Relationships naturally grow in strength, depth, and wholesomeness in the absence of character disturbance. And when our most important relationships are solid, we can expect the makings of a healthy community. It all starts with character.
One of the most effective ways for impaired characters to victimize others is to conceal their malevolent intentions while simultaneously prompting their “target” to accede to their desires. Manipulators win by using clever tactics like “gaslighting” to get the other person to back down or give in.
Deceit is the hallmark trait of manipulative characters. And there are many ways to deceive. Some disturbed characters are so skilled in the subtlest forms of lying that they have raised it nearly to an art form.
Once you’re intimately familiar with all the tactics they habitually employ to: 1) get the better of you; and 2) look good while doing it, you can be more sure of your judgments about your manipulator’s character.
Do we all need therapy? Perhaps not. Could most of us benefit from a little therapy? Probably, especially if it’s the right kind.
Crazy-makers employ a slew of subtle tactics to make you doubt. And the more charming, polished, and convincing they are at this, the more unsure and crazy they can make you feel.
The thoughts running through our head are either secure or insecure, positive or negative. But in any given moment, we have the power to change them.
Fighting dirty is fighting without principle-guided limits and boundaries. It’s placing winning over everything and using whatever tactics or psychological “weapons” you can think of to secure the dominant position. Such fighting is the destroyer of relationships.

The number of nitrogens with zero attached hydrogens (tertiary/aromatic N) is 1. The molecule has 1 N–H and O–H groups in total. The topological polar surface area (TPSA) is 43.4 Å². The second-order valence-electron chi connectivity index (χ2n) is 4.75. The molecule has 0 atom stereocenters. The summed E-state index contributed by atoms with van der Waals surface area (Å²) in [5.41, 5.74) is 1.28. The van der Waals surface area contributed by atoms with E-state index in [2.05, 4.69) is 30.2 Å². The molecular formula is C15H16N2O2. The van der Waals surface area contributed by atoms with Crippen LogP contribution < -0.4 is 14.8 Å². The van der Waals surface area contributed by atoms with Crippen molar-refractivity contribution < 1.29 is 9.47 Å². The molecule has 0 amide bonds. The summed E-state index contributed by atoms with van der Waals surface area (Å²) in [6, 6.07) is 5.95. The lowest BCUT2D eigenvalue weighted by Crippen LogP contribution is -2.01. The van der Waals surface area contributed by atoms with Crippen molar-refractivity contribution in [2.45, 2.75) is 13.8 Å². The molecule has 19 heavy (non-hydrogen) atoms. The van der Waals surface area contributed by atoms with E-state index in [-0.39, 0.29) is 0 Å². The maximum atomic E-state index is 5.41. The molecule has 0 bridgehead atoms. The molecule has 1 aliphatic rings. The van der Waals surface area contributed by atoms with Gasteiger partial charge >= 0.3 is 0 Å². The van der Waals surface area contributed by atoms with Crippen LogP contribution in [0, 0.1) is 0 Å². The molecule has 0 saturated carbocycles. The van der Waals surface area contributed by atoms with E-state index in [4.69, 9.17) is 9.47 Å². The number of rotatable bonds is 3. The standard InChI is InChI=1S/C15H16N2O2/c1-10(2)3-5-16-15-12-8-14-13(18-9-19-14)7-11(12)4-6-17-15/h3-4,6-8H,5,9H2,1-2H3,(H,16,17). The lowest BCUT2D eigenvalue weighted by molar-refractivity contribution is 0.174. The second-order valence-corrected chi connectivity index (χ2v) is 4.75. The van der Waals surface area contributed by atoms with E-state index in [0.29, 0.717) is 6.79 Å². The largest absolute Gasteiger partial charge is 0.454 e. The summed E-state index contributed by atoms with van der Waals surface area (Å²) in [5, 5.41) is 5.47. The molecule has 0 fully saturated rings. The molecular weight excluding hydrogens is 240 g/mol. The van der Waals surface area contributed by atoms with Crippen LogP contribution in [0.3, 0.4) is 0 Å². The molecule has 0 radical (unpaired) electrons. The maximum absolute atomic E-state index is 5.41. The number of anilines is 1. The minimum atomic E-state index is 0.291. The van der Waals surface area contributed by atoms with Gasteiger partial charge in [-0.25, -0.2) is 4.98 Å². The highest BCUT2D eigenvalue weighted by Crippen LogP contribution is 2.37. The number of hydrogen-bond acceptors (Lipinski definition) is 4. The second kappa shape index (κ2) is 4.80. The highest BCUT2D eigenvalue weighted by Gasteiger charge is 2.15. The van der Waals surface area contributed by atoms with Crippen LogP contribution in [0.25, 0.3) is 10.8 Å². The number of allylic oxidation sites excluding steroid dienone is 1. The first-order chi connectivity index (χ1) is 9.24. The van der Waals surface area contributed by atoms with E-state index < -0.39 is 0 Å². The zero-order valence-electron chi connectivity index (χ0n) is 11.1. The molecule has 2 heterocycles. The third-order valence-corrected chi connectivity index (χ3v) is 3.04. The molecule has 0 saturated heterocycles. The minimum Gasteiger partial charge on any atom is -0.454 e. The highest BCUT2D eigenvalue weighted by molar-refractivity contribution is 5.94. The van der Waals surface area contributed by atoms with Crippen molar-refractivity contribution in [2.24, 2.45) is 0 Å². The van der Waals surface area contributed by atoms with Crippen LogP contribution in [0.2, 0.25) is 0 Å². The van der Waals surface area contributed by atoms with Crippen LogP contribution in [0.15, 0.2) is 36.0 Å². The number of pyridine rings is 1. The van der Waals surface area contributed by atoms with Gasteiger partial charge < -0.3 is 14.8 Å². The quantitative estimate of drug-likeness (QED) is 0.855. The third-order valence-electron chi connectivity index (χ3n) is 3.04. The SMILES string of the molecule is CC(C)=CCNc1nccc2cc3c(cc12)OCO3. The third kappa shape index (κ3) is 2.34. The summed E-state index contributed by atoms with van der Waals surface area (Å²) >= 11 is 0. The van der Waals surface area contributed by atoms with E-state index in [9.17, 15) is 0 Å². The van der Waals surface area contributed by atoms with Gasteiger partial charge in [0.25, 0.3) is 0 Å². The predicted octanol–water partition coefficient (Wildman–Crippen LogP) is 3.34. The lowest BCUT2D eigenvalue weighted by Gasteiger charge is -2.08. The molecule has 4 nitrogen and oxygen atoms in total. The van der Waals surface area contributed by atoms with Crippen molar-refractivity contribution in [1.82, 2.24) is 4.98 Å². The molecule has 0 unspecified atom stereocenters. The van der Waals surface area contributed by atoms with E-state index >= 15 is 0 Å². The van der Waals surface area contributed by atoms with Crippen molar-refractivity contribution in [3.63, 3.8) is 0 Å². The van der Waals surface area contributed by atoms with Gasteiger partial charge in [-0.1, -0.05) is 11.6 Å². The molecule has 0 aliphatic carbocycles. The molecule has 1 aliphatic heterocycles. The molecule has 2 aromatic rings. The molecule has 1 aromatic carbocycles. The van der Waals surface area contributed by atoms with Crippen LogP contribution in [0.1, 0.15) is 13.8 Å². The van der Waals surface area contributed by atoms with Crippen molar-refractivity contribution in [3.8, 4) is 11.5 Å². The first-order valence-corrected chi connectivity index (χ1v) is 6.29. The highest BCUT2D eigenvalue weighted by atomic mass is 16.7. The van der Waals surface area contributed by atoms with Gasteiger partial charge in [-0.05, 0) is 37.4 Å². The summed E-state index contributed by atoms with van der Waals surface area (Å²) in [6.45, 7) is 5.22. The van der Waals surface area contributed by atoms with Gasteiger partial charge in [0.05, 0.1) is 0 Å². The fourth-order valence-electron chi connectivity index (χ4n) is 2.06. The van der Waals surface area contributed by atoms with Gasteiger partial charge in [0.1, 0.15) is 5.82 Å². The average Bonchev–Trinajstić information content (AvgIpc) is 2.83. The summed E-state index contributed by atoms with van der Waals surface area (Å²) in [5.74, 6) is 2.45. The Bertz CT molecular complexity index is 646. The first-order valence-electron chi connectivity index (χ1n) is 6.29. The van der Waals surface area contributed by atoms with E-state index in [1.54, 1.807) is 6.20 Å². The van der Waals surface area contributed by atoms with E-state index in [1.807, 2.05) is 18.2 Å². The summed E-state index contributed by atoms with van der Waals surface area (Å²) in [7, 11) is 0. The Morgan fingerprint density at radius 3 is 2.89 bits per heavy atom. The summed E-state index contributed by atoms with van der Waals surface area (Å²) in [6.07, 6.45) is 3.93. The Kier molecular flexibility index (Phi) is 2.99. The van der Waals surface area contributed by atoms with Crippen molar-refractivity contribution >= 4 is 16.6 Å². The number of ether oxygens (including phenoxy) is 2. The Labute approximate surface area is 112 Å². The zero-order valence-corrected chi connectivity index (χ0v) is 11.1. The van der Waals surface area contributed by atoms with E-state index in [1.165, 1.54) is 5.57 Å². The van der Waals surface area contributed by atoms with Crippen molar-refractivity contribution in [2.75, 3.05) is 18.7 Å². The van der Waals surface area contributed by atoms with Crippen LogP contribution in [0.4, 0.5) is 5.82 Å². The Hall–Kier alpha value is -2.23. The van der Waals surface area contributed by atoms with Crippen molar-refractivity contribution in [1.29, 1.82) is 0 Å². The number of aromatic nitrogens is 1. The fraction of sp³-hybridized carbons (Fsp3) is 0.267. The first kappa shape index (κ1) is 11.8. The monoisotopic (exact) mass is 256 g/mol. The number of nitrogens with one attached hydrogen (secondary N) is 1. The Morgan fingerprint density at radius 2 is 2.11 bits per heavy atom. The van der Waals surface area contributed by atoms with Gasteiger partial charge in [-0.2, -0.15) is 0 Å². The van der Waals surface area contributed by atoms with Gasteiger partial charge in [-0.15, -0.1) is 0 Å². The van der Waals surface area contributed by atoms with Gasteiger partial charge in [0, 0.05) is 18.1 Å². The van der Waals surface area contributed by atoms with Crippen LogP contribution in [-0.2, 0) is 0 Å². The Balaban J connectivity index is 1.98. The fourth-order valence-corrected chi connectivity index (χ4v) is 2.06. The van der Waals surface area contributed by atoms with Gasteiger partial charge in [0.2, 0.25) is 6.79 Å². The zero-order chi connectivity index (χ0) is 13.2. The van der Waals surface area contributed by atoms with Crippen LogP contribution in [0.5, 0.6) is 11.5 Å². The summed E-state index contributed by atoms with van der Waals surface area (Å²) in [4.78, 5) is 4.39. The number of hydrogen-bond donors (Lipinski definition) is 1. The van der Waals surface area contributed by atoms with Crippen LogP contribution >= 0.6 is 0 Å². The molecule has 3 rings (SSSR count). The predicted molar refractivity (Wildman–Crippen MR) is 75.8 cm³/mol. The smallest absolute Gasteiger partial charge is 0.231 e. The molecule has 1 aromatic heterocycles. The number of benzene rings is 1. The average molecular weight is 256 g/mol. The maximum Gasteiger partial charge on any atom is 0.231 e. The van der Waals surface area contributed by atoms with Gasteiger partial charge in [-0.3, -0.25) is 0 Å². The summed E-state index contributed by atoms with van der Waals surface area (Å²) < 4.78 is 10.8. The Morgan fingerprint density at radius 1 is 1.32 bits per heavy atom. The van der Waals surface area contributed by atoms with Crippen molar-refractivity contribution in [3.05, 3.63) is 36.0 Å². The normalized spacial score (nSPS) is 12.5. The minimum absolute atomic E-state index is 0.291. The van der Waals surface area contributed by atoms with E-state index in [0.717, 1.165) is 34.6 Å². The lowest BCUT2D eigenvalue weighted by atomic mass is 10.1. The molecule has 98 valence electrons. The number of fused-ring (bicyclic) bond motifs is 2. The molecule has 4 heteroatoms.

Narcissists lie not only to others but also to themselves. They lie so freely and egregiously they can start believing their fictions and become delusional.
Some habitual liars are called “pathological” liars because they lie for no apparent reason. They lie even at times when the truth would suffice or serve them better. Some have regarded such senseless lying as a kind of mental illness or even insanity. But these liars are not insane. Rather, they belong to a group of the most severely disordered characters among us (i.e. psychopaths, sociopaths, etc.), and they’re perfectly rational. There’s a “method” to their apparent “madness.”
Victims of narcissistic rage rightfully experience intimidation. In their hearts, they know what a person determined to have the dominant position is capable of. And they know what can happen if they dare to say “no,” or refuse to be subordinate. But living in fear of a narcissist’s rage caries its own price.
This year, resolve to be more empowered. And that means directing your energy where it might actually do some good.
Willfulness has a positive and negative side. A strong will can be one’s foremost asset. But it can also be a great liability. A properly formed and guided will is essential for sound character.
Many folks these days have narcissistic features in their character. However, that doesn’t necessarily make them a narcissistic personality. Nor does it necessarily mean they have a personality or character disorder. It helps to understand the vast spectrum of narcissism.
For the most part, narcissists exhibit a passive disregard for (i.e. they simply don’t concern themselves with) the wants, needs, and desires of others, including those they purport to love. But the more malignant their narcissism is, the more active their disregard of others’ concerns can become, wantonly crossing boundaries and exceeding reasonable limits with a disturbing sense of entitlement. But whether their disregard for others is active or passive in character, it can engender substantial abuse and exploitation in their relationships.
When it comes to gaining the skills to empower oneself – and especially when it comes to overcoming character deficiencies – perhaps nothing is as important as confronting, correcting, and ultimately replacing dysfunctional behavior patterns.